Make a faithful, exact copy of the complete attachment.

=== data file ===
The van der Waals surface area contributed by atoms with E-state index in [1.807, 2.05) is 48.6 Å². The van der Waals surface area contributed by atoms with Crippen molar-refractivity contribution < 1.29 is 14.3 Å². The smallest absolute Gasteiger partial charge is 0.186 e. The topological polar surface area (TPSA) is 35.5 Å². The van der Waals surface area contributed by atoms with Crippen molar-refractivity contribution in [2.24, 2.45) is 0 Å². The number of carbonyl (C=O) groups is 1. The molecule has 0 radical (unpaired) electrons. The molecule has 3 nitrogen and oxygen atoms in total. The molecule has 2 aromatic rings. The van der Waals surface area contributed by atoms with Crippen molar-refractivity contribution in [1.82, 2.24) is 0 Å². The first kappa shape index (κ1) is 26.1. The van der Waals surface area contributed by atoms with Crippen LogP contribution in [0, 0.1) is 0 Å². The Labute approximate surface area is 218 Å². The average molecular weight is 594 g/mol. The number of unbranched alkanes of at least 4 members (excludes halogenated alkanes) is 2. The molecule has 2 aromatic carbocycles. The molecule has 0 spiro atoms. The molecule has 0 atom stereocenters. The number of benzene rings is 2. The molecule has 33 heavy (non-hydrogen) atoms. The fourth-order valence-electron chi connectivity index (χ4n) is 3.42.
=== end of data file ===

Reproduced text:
The van der Waals surface area contributed by atoms with E-state index in [1.807, 2.05) is 48.6 Å². The van der Waals surface area contributed by atoms with Crippen molar-refractivity contribution < 1.29 is 14.3 Å². The smallest absolute Gasteiger partial charge is 0.186 e. The topological polar surface area (TPSA) is 35.5 Å². The van der Waals surface area contributed by atoms with Crippen molar-refractivity contribution in [2.24, 2.45) is 0 Å². The number of carbonyl (C=O) groups is 1. The molecule has 0 radical (unpaired) electrons. The molecule has 3 nitrogen and oxygen atoms in total. The molecule has 2 aromatic rings. The van der Waals surface area contributed by atoms with Crippen molar-refractivity contribution in [1.82, 2.24) is 0 Å². The first kappa shape index (κ1) is 26.1. The van der Waals surface area contributed by atoms with Crippen LogP contribution in [0, 0.1) is 0 Å². The Labute approximate surface area is 218 Å². The average molecular weight is 594 g/mol. The number of unbranched alkanes of at least 4 members (excludes halogenated alkanes) is 2. The molecule has 2 aromatic carbocycles. The molecule has 0 spiro atoms. The molecule has 0 atom stereocenters. The number of benzene rings is 2. The molecule has 33 heavy (non-hydrogen) atoms. The fourth-order valence-electron chi connectivity index (χ4n) is 3.42.